In an earlier case against a popular sports bar, FIFA obtained a consent order against the sports bar for using the words WORLD CUP 2010 below the main signage of its building.  

A local businessman who had registered a design of a keying which incorporates “2010”, a vuvuzela and a soccer ball, was challenged by FIFA on the basis that it constituted ‘passing-off’ and suggested that there is a connection between FIFA and the businessman. This has not gone to court but the businessman faces the possibility of having to pay FIFA’s legal fees in settlement.  

However, the shoe was on the other foot for local exclusive licensee, Skye Footwear. They were granted the exclusive licence by Global Brands, the exclusive licensing and marketing agent of FIFA, to produce a range of 2010 footwear, ranging from basketball shoes, jogging shoes, sneakers, cross trainers and canvas shoes to sandals, casual and dress shoes. To their surprise, and probably outrage, they came across a range of sneakers branded as “twenty10 – why wait” produced by Armadillo Footwear. It turns out that the “twenty10 – why wait” product was cleared by FIFA through their firm of attorneys on the basis that the shoes would not have a football association. Skye Footwear must be asking themselves why they paid the licence fees to FIFA if FIFA erodes the very market that Skye sought to exploit, by allowing Armadillo Footwear on the market. A slippery slope indeed.  

The impact of these well orchestrated campaigns on the official sponsors and partners is far greater than the occasional infringement of the FIFA trade marks, prohibited marks of imagery. The latter is normally easily dealt with by sending strongly worded cease and desist letters. However, a campaign where internationally well known trade marks are used would be notoriously difficult to stop. At the very best, the organisers of such mega events can only hope to close loopholes as and when they are encountered. Examples are the efforts of UEAFA who bought and controlled all broadcast advertising during matches and made it available only to sponsors.  

The same goes for marketing exclusion zones surrounding stadia which came about as a result of Nike’s Euro 1996 and 1998 FIFA World Cup promotions. These exclusion zones are now seen as a requirement for any Olympic host bid. The 2010 FIFA World Cup South Africa Special Measures Act, 2006 makes specific provision for the establishment of such areas. This Act gives effect to the Organising Association Agreement between FIFA and the South African Football Association and the guarantees issued by the Government of South Africa to comply with the list of requirements issued by FIFA. It is clear that FIFA has incorporated this in its own bid requirement.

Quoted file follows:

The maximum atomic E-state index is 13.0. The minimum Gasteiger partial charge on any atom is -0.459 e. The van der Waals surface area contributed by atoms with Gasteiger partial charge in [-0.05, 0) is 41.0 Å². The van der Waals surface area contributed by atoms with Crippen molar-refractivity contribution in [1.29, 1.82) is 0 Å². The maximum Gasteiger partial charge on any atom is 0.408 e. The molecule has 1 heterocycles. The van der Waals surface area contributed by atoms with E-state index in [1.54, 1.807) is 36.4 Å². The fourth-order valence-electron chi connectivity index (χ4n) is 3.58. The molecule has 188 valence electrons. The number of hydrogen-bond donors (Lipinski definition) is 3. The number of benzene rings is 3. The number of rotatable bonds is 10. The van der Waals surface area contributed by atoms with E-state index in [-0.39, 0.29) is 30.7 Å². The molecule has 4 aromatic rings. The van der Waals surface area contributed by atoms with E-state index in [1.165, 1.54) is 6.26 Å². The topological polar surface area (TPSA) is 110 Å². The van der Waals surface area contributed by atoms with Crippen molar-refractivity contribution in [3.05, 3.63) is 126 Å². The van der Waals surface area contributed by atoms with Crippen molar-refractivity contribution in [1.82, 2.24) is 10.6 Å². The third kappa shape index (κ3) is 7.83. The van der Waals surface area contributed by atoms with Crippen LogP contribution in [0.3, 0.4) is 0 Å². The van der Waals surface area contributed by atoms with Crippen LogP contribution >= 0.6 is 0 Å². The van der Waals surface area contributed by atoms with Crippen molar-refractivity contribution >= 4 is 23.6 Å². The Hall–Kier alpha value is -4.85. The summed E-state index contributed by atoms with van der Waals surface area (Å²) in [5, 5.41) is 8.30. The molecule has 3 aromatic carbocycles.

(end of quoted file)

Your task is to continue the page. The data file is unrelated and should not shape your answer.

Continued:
If one considers the development of ambush marketing over the past 15 years or so, it is clear that the ambush marketers have come of age. It appears that the blatant latching on to a protected event such as the 2010 FIFA World Cup by official unofficial sponsors has been replaced by far more subtle and ingenious methods. No company in its right mind will design an ad campaign in which any of the prohibited marks, registered FIFA trade marks or imagery is used. It is clear from the two court cases referred to above that FIFA would successfully act against such unsophisticated ambush marketers.  

The scene is set for the likes of Nike, MasterCard, Pepsi, Puma and a host of other international and local brand holders to showcase their marketing genius. Expect to see campaigns devoid of any soccer or soccer related images or themes. Expect American Express to embark on a campaign that has as a central theme the fact that you do not require a visa to visit South Africa. They have after all done it before, quite successfully. Expect Nike to embark on a large-scale campaign to advertise their sponsorship of an unrelated international event in the local press. As in the case of American Express, they have done so successfully in the past.  

If this trend is to continue, it may perhaps be more apt to refer to pseudo-sponsorship rather than ambush marketing. It is really such an ugly word.  

So, let the games begin!